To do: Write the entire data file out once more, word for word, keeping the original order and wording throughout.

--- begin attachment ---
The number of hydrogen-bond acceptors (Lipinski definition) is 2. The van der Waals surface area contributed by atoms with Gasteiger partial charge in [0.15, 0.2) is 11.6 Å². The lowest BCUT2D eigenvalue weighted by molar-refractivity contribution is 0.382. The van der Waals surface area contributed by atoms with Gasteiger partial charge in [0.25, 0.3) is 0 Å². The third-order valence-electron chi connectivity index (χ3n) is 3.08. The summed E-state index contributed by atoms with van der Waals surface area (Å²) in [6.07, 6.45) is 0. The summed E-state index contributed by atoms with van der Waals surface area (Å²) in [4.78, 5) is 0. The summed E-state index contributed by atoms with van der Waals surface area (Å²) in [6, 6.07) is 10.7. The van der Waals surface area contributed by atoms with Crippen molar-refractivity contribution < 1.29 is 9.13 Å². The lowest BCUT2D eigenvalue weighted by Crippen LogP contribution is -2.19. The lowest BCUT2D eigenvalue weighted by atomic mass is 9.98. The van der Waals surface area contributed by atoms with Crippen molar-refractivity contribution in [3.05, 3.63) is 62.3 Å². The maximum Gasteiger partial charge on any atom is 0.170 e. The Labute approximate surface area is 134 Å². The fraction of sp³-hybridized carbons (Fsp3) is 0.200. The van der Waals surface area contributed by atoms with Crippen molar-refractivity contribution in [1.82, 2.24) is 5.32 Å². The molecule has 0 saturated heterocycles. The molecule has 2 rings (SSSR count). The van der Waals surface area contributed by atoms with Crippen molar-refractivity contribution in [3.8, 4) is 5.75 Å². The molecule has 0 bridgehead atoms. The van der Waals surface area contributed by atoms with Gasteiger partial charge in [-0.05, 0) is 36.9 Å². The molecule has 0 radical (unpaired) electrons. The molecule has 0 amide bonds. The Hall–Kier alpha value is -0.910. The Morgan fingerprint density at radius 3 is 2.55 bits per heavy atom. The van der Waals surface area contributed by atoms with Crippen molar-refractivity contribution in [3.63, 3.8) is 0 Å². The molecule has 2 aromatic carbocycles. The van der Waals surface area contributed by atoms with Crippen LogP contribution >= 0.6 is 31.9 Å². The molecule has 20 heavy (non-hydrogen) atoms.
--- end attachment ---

The number of hydrogen-bond acceptors (Lipinski definition) is 2. The van der Waals surface area contributed by atoms with Gasteiger partial charge in [0.15, 0.2) is 11.6 Å². The lowest BCUT2D eigenvalue weighted by molar-refractivity contribution is 0.382. The van der Waals surface area contributed by atoms with Gasteiger partial charge in [0.25, 0.3) is 0 Å². The third-order valence-electron chi connectivity index (χ3n) is 3.08. The summed E-state index contributed by atoms with van der Waals surface area (Å²) in [6.07, 6.45) is 0. The summed E-state index contributed by atoms with van der Waals surface area (Å²) in [4.78, 5) is 0. The summed E-state index contributed by atoms with van der Waals surface area (Å²) in [6, 6.07) is 10.7. The van der Waals surface area contributed by atoms with Crippen molar-refractivity contribution < 1.29 is 9.13 Å². The lowest BCUT2D eigenvalue weighted by Crippen LogP contribution is -2.19. The lowest BCUT2D eigenvalue weighted by atomic mass is 9.98. The van der Waals surface area contributed by atoms with Crippen molar-refractivity contribution in [3.05, 3.63) is 62.3 Å². The maximum Gasteiger partial charge on any atom is 0.170 e. The Labute approximate surface area is 134 Å². The fraction of sp³-hybridized carbons (Fsp3) is 0.200. The van der Waals surface area contributed by atoms with Crippen molar-refractivity contribution in [1.82, 2.24) is 5.32 Å². The molecule has 0 saturated heterocycles. The molecule has 2 rings (SSSR count). The van der Waals surface area contributed by atoms with Crippen molar-refractivity contribution in [3.8, 4) is 5.75 Å². The molecule has 0 bridgehead atoms. The van der Waals surface area contributed by atoms with Gasteiger partial charge in [-0.05, 0) is 36.9 Å². The molecule has 0 radical (unpaired) electrons. The molecule has 0 amide bonds. The Hall–Kier alpha value is -0.910. The Morgan fingerprint density at radius 3 is 2.55 bits per heavy atom. The van der Waals surface area contributed by atoms with Crippen molar-refractivity contribution in [3.63, 3.8) is 0 Å². The molecule has 2 aromatic carbocycles. The van der Waals surface area contributed by atoms with Crippen LogP contribution >= 0.6 is 31.9 Å². The molecule has 20 heavy (non-hydrogen) atoms.